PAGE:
"Her feet froze, as if suddenly they had been sunk into the thickest of mud. Her mouth fell open. With her eyes slowly rising, she gasped at the sight of the magnificent Great Hall – the enormous vaulted ceiling making her tilt her head back in utter astonishment. She hardly knew the whisper of her own voice.
Great God in heaven!
The floor, the huge columns, the grand staircases and balconies – all were made of glorious marble, and the spaces echoed with voices and footsteps. The brass lamps and railings gleamed in the white light from the atrium above.
A palace! She said to herself. I have entered a palace…"
- The Grace Emancipation, Chapter 6
225 South Canal Street
Chicago, IL 60606
** Built in 1925, Union Station was hailed as an outstanding achievement in railroad facility planning. The station's ornate Beaux-Arts main waiting room, the "Great Hall", is one of the great interior public spaces in the United States. It has a vaulted skylight, statuary, and connecting lobbies, staircases, and balconies. Enormous wooden benches were arranged in the room for travelers to wait for connections, and two specially-designed underground taxicab drives were built to protect travelers from the weather. The station featured a large, open concourse along the river, with massive steel arches holding up the roof, and several stairways leading passengers down to the platform.
During World War II, Union Station was at its busiest, handling as many as 300 trains and 100,000 passengers daily, many of them soldiers. After the war, however, traffic both at Union Station and on the American passenger rail system declined severely with the growth of highway construction and private ownership of automobiles.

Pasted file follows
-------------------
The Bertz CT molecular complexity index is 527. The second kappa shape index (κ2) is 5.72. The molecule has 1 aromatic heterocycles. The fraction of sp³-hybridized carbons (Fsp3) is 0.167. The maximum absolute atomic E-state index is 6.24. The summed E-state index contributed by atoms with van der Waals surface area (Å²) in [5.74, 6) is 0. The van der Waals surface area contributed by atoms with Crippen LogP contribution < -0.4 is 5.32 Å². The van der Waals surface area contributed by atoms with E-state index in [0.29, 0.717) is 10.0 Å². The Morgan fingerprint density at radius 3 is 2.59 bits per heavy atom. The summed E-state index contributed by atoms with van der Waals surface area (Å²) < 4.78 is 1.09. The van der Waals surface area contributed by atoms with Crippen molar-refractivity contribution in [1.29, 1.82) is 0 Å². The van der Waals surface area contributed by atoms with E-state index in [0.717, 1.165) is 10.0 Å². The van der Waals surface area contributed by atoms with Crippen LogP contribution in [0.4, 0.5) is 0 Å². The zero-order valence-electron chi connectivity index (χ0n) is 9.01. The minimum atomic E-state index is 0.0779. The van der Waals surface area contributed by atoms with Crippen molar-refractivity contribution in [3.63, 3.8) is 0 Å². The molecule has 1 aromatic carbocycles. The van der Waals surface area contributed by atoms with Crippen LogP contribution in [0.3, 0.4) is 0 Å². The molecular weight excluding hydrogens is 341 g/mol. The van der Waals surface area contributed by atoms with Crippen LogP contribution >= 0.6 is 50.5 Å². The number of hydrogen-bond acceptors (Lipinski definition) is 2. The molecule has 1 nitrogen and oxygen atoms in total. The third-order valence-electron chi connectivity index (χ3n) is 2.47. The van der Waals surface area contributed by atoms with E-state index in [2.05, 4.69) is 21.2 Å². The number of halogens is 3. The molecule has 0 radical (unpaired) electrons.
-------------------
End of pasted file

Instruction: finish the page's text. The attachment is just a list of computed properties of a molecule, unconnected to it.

In 1969 the expansive Beaux-Arts concourse at Union Station was demolished to make way for a modern office tower. A new, modernized (but smaller) concourse was constructed beneath the tower.
In 1991, this concourse was renovated, including a renovation of the Great Hall, and the restoration of the skylight, which had been blacked-out during the war and not restored. Restoration of Union Station continues. Numerous spaces within the station have yet to be renovated, and many sit unused, especially within the headhouse.
Union Station remains a busy place. As of 2007[update], approximately 54,000 people use the station on a daily basis, including 6,000 Amtrak passengers. Union Station currently serves all Amtrak intercity trains to Chicago, as well as Metra commuter rail lines – the North Central Service, Milwaukee District/North Line, Milwaukee District/West Line, BNSF Railway Line, Heritage Corridor and SouthWest Service.
** Info taken from Wikipedia